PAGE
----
So today Gov. Bobby Jindal proposed eliminating state individual and corporate income taxes and raising the state sales tax from four to seven percent.
The idea is to "put more money back into the pockets of Louisiana families," Jindal's Facebook page tells us. I did some (very rough) calculations on this. Based on 2011-2012 sales and individual income tax revenues (not taking the effect of deductions into account), it could produce a fairly modest $300-ish million net savings — $2.4 billion in individual income tax revenues minus $2.1 billion in added sales taxes from an increased rate — spread out among every income taxpaying family in the state. Not evenly, either. Wealthier residents pay more income tax, so they'll save more without it. Louisiana is not a wealthy state, by the way, so many more will see, at best, pretty small tax savings from this. And at the same time it will nearly double the tax burden for Louisiana's poorest residents. (Though I can't say I know how it will affect people living below the poverty line who now have to pay state income tax anyway.) I guess it just depends on whose pockets we're talking about.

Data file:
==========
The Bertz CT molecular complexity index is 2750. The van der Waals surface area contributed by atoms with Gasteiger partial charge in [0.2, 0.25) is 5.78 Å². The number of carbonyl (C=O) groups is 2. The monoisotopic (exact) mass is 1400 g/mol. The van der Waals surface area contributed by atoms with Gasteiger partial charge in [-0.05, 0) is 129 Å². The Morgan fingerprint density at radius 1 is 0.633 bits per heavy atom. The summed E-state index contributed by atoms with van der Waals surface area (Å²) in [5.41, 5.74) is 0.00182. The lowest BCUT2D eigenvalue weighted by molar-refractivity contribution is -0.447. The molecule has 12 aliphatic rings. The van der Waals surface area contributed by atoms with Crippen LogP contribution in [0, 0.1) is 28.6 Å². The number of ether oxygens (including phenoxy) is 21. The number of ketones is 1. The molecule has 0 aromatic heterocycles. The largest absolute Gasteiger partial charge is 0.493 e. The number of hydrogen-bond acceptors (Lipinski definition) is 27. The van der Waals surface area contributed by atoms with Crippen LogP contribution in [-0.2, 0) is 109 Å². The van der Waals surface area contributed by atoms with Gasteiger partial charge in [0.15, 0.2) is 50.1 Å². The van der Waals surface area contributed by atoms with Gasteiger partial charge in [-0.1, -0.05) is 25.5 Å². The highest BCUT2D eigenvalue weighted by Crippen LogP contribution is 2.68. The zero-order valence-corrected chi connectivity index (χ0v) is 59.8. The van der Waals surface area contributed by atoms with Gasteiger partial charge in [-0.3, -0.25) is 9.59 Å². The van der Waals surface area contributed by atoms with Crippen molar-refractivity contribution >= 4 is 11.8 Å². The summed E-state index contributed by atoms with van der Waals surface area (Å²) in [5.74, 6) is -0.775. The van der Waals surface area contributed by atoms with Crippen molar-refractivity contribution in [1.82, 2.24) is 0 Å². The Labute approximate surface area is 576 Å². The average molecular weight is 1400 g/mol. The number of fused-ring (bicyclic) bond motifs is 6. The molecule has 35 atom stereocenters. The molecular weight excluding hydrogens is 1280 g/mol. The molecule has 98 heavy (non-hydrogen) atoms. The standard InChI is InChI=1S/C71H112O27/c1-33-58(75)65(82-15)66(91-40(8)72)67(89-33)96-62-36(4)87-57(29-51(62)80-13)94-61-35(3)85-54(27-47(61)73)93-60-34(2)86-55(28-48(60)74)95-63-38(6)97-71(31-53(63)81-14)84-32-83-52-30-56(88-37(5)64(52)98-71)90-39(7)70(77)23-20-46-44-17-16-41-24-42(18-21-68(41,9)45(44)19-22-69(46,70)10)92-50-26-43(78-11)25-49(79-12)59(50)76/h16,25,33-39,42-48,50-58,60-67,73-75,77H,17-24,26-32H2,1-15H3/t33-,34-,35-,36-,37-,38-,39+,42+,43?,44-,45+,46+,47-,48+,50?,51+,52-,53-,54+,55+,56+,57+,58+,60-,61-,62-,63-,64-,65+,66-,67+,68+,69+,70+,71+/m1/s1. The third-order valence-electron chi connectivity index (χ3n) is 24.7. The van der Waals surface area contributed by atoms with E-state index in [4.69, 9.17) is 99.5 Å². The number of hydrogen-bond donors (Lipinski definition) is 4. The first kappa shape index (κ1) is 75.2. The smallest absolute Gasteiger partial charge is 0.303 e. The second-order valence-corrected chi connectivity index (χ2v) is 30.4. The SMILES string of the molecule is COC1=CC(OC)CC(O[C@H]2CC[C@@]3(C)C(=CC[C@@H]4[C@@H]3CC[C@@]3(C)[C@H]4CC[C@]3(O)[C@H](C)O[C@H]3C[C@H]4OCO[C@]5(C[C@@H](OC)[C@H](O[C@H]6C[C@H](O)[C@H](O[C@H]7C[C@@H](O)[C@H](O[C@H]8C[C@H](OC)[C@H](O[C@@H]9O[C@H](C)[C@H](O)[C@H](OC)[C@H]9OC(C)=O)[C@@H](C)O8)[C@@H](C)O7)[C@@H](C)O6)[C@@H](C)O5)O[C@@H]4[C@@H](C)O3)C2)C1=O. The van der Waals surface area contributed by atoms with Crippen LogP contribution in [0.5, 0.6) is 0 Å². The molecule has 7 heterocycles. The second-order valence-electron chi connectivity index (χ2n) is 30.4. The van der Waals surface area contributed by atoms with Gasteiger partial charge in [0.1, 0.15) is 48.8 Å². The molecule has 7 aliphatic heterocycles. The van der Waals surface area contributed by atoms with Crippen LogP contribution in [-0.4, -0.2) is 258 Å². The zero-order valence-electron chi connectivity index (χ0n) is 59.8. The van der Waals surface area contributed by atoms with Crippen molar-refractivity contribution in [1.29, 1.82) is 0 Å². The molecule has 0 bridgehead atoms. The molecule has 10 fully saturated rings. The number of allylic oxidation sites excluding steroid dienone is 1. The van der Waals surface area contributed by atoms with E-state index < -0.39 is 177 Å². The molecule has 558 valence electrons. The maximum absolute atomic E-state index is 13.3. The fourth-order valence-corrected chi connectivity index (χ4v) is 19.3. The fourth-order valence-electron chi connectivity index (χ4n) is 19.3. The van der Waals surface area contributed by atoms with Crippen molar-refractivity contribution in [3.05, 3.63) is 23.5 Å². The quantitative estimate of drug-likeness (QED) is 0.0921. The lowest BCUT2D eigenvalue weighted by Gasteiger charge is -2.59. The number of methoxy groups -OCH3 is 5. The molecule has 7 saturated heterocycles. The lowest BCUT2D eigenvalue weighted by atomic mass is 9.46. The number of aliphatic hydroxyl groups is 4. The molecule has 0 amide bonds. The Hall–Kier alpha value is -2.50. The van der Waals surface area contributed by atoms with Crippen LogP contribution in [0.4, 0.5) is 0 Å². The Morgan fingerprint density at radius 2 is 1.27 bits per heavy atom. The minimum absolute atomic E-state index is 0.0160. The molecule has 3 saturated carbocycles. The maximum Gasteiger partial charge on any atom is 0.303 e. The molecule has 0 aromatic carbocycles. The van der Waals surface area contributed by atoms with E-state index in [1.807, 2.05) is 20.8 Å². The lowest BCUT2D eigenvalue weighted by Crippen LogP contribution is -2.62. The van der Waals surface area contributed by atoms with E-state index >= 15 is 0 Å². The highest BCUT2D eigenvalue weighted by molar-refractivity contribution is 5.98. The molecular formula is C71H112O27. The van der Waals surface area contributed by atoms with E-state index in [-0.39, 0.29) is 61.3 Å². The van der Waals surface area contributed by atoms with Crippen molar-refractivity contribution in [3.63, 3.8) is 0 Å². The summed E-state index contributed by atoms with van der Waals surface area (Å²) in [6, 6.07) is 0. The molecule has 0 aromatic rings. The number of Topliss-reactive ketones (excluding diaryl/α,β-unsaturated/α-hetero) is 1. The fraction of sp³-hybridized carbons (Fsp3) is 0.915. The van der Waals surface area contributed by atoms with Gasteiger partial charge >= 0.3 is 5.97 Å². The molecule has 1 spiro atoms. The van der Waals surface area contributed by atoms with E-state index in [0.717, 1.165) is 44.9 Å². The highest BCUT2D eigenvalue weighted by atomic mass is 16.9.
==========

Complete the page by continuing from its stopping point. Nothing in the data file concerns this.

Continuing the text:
But apparently "Louisiana families" might not even see modest pocket gains, because the governor says this will all be done "in a revenue neutral manner." That means no net effect to state revenues. And that, at least in theory, means no overall savings at all. Unless we're talking about more cuts to what's left of our unimportant state services like universities and hospitals, which wouldn't come as a surprise to anyone.
Corporations, which because of state incentives barely pay taxes as it is, may, however, come out a bit ahead on this. That will probably mean more glowing reviews from Forbes, and we know the governor will like that.
Incidentally, New Orleans, this could mean a 12 percent combined state and local sales tax rate for us.